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Nuworks Theatre are from Australia and their breezy rock musical “The Electra Legacy” is currently rattling floorboards and rafters at the Paradise in Augustine’s Church. Orestes (Andrew Lopes) is in a quandary. His mother Queen Clytemnestra (Jenn Walter) and her autocratic toyboy Aegisthus (Marc Testart) had conspired to murder his father King Agamemnon (Peter Noble). Furthermore, Clytemnestra had sent Orestes off to be throttled and his sister Electra (Samantha Anne Hargraves) to humiliatingly marry a peasant. This production begins with Apollo reuniting the siblings as adults, apparently under the instruction to kill Clytemnestra. The Queen’s treatment of her children was obviously inhuman, but can Orestes and Electra wreak vengeance without robing themselves in their mother’s own foulness and committing matricide?

There is a lot of music and it gains a lot of its power from proximity. If I was seated three tiers and twenty-three rows away from it, in a conventional theatre hall, then I might commence my normal nitpicking, but it is awesome up close. Orestes starts out looking and sounding rather like the young pin-up hero in a Disney film. He sings plaintively or ruefully. It is hard on him that he is forced to sing puppyishly about his own mother acting like “a bitch on heat.” As the clockwork of his vengeance winds on, however, he becomes increasingly surly and bitter. Somehow, the actor can make bags appear under his eyes. By the end, he looks impeccably deranged and he has long plummeted clean out of Disney’s universe.

The ensemble of voices around Orestes is beautifully rich and it complements his early ditties like a swelling river lifting up a plastic boat. The music is always darting about and doing new things: at times it is bluesy and at others rocky. It is very exciting when it is loud, as when an army of bamboo wielding papier-mâché Stormtroopers-from-antiquity chant “Hail Agamemnon!” or when some slinky Furies gate-crash the story in a final scene of romping rock-horror.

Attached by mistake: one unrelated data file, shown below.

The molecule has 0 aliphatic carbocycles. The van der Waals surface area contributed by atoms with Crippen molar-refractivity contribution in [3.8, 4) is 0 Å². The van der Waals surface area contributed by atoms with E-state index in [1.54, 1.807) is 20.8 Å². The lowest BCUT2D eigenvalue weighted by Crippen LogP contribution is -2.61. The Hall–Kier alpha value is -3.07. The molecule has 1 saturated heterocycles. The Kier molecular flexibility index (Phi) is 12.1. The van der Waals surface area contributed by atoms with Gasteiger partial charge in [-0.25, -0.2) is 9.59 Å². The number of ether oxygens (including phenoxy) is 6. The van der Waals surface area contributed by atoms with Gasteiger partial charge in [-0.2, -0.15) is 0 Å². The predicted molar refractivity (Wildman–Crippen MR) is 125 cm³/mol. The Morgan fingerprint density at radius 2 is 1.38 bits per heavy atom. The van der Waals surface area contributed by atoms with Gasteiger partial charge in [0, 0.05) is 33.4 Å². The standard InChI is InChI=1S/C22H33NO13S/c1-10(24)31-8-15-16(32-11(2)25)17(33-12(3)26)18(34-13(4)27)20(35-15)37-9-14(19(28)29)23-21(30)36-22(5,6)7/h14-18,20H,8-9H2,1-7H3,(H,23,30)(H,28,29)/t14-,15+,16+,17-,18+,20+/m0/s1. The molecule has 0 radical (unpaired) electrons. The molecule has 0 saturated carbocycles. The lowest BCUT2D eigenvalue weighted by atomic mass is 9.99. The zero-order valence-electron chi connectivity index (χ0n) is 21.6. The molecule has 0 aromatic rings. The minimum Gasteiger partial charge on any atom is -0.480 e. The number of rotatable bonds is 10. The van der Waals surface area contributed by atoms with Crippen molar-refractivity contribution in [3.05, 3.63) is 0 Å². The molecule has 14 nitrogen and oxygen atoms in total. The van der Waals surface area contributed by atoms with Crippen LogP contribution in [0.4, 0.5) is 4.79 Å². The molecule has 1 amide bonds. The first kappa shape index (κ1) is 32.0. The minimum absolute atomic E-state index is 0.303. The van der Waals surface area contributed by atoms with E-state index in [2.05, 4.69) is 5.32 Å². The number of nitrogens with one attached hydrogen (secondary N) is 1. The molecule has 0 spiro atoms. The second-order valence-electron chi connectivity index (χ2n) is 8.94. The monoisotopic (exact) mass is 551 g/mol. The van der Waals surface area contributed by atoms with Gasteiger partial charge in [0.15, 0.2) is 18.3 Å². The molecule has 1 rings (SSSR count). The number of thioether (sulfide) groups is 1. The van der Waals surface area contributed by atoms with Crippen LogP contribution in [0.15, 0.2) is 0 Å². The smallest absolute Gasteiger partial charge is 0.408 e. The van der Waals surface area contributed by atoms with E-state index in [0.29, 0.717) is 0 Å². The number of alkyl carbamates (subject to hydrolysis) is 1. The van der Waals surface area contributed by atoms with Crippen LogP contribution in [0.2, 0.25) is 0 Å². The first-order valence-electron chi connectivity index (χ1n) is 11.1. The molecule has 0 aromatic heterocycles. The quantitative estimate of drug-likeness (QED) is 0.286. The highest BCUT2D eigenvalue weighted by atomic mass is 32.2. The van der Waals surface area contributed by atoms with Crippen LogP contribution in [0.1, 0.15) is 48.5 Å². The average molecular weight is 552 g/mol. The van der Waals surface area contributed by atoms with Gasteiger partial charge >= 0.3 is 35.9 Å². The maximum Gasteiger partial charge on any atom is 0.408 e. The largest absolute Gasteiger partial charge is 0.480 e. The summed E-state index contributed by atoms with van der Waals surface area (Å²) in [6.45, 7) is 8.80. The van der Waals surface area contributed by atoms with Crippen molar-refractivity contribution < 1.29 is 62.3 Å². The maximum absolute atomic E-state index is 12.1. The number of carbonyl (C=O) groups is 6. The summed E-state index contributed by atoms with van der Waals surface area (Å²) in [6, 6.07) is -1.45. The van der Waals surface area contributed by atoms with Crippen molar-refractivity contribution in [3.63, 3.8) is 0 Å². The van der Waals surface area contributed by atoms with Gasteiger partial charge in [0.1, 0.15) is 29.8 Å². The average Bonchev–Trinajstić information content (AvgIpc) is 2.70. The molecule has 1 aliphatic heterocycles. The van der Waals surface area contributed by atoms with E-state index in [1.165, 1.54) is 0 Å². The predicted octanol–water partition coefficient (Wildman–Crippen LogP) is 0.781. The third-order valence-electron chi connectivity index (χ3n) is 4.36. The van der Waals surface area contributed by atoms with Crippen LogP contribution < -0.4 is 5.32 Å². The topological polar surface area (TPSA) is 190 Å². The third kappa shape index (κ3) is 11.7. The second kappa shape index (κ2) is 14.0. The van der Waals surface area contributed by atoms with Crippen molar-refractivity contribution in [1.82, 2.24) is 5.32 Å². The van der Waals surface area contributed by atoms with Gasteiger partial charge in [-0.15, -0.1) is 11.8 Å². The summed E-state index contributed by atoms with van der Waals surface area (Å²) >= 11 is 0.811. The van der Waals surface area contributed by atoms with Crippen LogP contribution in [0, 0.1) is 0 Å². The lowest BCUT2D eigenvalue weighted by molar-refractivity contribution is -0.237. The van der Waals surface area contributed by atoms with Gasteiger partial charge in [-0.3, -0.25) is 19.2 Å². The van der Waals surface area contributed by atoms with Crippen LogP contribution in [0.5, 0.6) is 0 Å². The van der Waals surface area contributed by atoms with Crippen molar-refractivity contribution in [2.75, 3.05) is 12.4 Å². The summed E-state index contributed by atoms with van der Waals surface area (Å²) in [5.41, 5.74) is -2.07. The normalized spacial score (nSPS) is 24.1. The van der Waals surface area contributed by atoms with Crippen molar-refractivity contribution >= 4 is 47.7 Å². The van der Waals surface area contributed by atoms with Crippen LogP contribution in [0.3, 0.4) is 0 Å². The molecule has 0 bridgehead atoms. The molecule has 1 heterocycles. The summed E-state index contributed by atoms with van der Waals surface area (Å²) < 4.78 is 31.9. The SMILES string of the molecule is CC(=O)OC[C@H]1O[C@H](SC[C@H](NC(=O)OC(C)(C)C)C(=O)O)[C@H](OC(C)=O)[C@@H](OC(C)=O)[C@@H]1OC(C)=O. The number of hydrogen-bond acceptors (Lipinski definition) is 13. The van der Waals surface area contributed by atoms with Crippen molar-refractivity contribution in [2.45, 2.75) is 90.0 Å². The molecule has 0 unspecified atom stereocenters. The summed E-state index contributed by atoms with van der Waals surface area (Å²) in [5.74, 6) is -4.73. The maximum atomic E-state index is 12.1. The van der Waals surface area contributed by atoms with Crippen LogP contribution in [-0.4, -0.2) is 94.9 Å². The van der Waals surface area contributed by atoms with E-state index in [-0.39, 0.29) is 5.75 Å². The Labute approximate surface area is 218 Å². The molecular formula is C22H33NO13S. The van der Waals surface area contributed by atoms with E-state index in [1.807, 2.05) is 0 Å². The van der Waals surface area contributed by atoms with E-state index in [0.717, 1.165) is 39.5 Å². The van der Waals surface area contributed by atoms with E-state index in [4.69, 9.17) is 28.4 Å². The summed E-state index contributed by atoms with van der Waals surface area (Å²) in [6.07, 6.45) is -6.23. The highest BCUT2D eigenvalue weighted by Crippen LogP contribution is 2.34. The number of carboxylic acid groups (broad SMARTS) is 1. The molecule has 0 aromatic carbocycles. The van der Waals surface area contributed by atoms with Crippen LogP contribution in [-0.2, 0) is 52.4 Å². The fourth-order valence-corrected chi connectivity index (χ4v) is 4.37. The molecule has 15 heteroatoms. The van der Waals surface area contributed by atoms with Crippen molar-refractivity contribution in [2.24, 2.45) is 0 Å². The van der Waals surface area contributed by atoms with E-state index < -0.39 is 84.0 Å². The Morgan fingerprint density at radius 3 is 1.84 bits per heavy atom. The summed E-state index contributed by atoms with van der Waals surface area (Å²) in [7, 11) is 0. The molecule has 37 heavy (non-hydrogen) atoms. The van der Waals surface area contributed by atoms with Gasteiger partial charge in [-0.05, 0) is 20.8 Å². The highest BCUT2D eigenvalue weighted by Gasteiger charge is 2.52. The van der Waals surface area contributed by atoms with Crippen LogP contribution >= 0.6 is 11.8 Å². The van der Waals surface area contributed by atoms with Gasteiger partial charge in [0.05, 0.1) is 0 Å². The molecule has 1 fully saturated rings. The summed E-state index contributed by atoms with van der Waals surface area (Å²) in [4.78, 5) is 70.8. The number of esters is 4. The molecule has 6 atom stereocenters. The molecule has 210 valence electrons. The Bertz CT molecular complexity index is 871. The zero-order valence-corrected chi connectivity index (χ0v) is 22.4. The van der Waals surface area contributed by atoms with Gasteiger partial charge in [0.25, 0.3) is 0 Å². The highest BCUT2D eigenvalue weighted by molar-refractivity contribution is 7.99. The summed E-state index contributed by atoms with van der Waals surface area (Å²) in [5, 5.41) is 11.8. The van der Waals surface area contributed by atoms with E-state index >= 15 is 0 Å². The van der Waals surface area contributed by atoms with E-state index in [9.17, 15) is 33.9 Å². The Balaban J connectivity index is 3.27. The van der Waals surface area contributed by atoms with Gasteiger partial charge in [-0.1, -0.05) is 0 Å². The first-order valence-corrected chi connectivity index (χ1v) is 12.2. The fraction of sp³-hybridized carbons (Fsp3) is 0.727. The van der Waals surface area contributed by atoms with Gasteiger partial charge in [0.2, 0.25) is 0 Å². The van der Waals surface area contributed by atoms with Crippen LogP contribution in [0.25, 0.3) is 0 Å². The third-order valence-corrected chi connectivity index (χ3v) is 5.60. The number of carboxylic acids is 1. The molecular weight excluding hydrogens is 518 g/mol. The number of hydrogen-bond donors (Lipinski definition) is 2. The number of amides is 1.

The inner chamber is orbited by some vivid, auxiliary performances. A mummified, bestilted Agamemnon looms over the tragedy, a tottering, festive and yet putrefying presence. If he reminds us of Hamlet’s father, his son will later pose, iconically, with the skull. A masked Chorus (Jeanette Dunn and Lydia Saroto) occasionally chip in with some stern utterances, but they otherwise supervise from afar, as though they think that this play is something unpleasant that should not be touched by hand.

And then there is Pylades (Mark Howard), a wayfaring companion to Orestes who has the most powerful lungs in the ensemble as well as an explosive secret. I am largely unfamiliar with the original sources for “The Electra Legacy” but I don’t think that this production’s final, spicy revelation is canonical. It still makes for a thrilling finish.

There should nevertheless be some pushback against the implications of this story, its moral, and even its title. The tragedy of this Orestes does not illuminate anything important about the human condition. It ultimately arises from miscommunication amongst the management, since contradictory demands have been cascaded down to the siblings from two different gods, both of whom are impossible to realistically ignore. The Gordian knot can be only cut violently. Moreover, this is already a long production and Agamemnon’s moralising about “the legacy” of Electra’s vengeance is an expendable surplus. To compare the 9/11 terrorists to a classical heroine is to give them a dignity that is insufferable. It is surely enough that Electra’s legacy is to have bequeathed to us some electrifying musical theatre.